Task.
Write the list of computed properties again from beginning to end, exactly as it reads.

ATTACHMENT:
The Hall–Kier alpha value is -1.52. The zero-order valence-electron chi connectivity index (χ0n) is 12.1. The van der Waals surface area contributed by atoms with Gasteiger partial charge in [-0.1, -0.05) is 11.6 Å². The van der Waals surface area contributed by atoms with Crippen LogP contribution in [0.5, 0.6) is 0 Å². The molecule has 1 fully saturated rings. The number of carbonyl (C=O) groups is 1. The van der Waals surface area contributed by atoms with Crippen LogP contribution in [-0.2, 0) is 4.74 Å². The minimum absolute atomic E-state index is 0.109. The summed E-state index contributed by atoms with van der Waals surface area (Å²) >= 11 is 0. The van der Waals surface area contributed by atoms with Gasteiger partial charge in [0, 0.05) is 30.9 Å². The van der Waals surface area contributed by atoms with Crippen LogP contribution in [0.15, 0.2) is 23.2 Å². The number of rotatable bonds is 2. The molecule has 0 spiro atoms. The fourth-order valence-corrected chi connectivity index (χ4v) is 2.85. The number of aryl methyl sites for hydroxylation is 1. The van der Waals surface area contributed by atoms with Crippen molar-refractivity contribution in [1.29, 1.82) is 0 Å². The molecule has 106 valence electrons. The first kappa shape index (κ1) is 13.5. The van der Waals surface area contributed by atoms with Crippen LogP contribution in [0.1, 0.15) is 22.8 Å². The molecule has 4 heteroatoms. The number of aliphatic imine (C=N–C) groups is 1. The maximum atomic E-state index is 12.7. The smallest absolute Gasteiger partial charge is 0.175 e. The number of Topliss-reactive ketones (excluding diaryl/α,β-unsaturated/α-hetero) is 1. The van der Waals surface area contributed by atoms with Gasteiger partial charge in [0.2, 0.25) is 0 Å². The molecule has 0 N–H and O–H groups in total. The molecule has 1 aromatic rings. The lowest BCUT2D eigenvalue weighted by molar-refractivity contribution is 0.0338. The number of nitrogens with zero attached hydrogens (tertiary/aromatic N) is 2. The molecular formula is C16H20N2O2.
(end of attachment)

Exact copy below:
The Hall–Kier alpha value is -1.52. The zero-order valence-electron chi connectivity index (χ0n) is 12.1. The van der Waals surface area contributed by atoms with Gasteiger partial charge in [-0.1, -0.05) is 11.6 Å². The van der Waals surface area contributed by atoms with Crippen LogP contribution in [0.5, 0.6) is 0 Å². The molecule has 1 fully saturated rings. The number of carbonyl (C=O) groups is 1. The van der Waals surface area contributed by atoms with Crippen LogP contribution in [-0.2, 0) is 4.74 Å². The minimum absolute atomic E-state index is 0.109. The summed E-state index contributed by atoms with van der Waals surface area (Å²) >= 11 is 0. The van der Waals surface area contributed by atoms with Gasteiger partial charge in [0, 0.05) is 30.9 Å². The van der Waals surface area contributed by atoms with Crippen LogP contribution in [0.15, 0.2) is 23.2 Å². The number of rotatable bonds is 2. The molecule has 0 spiro atoms. The fourth-order valence-corrected chi connectivity index (χ4v) is 2.85. The number of aryl methyl sites for hydroxylation is 1. The van der Waals surface area contributed by atoms with Crippen molar-refractivity contribution in [1.29, 1.82) is 0 Å². The molecule has 106 valence electrons. The first kappa shape index (κ1) is 13.5. The van der Waals surface area contributed by atoms with Crippen LogP contribution in [0.1, 0.15) is 22.8 Å². The molecule has 4 heteroatoms. The number of aliphatic imine (C=N–C) groups is 1. The maximum atomic E-state index is 12.7. The smallest absolute Gasteiger partial charge is 0.175 e. The number of Topliss-reactive ketones (excluding diaryl/α,β-unsaturated/α-hetero) is 1. The van der Waals surface area contributed by atoms with Gasteiger partial charge in [0.2, 0.25) is 0 Å². The molecule has 0 N–H and O–H groups in total. The molecule has 1 aromatic rings. The lowest BCUT2D eigenvalue weighted by molar-refractivity contribution is 0.0338. The number of nitrogens with zero attached hydrogens (tertiary/aromatic N) is 2. The molecular formula is C16H20N2O2.